Milton Friedman: Look, for example, at the obvious, immediate, practical example of illegal Mexican immigration. Now, that Mexican immigration, over the border, is a good thing. It’s a good thing for the illegal immigrants. It’s a good thing for the United States. It’s a good thing for the citizens of the country. But, it’s only good so long as it’s illegal.


Friedman’s views aside, those who make the welfare objection to free legal immigration must answer two questions: 1) Given there is some tension between the size of the welfare state and free immigration, which is worse? Welfare or immigration restrictions? and 2) Is there some way to mitigate the effects of immigration on the welfare state that do not involve outright prohibition of immigration?


To question #1, it does not at all seem obvious to me that the tension between welfare and immigration implies immigration restrictions any more than it implies living with both open borders and a larger welfare state. As I point out to Paul, welfare is coercive just as immigration restrictions are coercive, so we must weigh the wrongness of each act of coercion.


When we compare the scope of coercion from the two acts, the contest is not close. The welfare state prevents some people from buying things they could have bought if not for the taxes they had to pay, and that is wrong. Bryan Caplan and Scott Beaulier make a persuasive argument the welfare state even hurts recipients by amplifying the negative effects of their self-control problems.


But there are many things the welfare state does not do. It does not dictate where people can and can’t live, where they can work and for how long, and it does not tell people whom they can marry. Immigration restrictions do all of that.


While the welfare state’s track record on helping the poor is a matter of debate, there can be little doubt that immigration restrictions condemn millions of people to a life of poverty. To take one of the most extreme examples, the average Haitian experiences a seven-fold increase in wages upon immigrating to the United States. By denying Haitians and others the right to immigrate, we aren’t just refusing to help them out of the poverty trap, we’re kicking away the ladder. My contention that some immigrants could see their earnings rise by “an order of magnitude” is an exaggeration for the average immigrant now under mostly closed borders but is not much of an exaggeration for the most destitute immigrants from the Third World.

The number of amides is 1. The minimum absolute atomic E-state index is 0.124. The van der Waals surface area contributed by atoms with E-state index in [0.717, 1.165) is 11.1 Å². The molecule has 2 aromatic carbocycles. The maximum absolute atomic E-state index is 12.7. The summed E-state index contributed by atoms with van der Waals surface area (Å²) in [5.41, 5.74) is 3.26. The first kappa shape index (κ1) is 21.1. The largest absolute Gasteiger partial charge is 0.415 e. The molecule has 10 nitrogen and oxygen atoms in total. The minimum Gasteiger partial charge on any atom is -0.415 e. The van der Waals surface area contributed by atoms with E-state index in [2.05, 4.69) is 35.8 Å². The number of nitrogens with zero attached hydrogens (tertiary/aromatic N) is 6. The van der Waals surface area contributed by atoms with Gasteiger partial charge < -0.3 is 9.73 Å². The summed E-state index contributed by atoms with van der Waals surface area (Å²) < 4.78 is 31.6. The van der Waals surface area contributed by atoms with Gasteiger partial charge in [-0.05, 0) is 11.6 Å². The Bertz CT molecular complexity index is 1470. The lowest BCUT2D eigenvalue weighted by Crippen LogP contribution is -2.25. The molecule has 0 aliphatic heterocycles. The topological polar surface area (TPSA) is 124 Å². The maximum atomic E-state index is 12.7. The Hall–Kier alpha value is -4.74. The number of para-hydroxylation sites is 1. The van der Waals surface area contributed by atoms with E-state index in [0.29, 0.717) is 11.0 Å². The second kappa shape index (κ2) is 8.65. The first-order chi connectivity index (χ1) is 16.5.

I do not know where Paul got the idea his taxes would rise to 75 or 100 percent under open borders, but that is an unlikely scenario given what we know about the public’s willingness to fund welfare programs. If 600 million people immigrated to the United States, we would more likely see a drastic reduction of benefits than we would see a drastic increase in taxes because taxpayers do not like paying for people who are not like them.


I was glad to hear Paul say he was in favor of unlimited immigration for people who want to work. Since he is clearly worried about the size of the welfare state, I was disappointed he had not thought of keyhole solutions to allow free migration while cutting immigrants off welfare. We know this is politically feasible because the federal government has already done it. It did it two decades ago with the welfare reform act of 1996, which prevented legal immigrants from accessing many government benefits.


The welfare objection to immigration is the easiest for open borders enthusiasts to accommodate since we know it can be done, so while I was disappointed in Paul’s treatment of the issue, I sensed that he could be converted to the open borders position with a little persuasion and perhaps a keyhole solution or two.

Related reading

The links below were added by the Open Borders: The Case editorial staff and not picked by the author.

Other related links on Rand Paul’s views on immigration policy: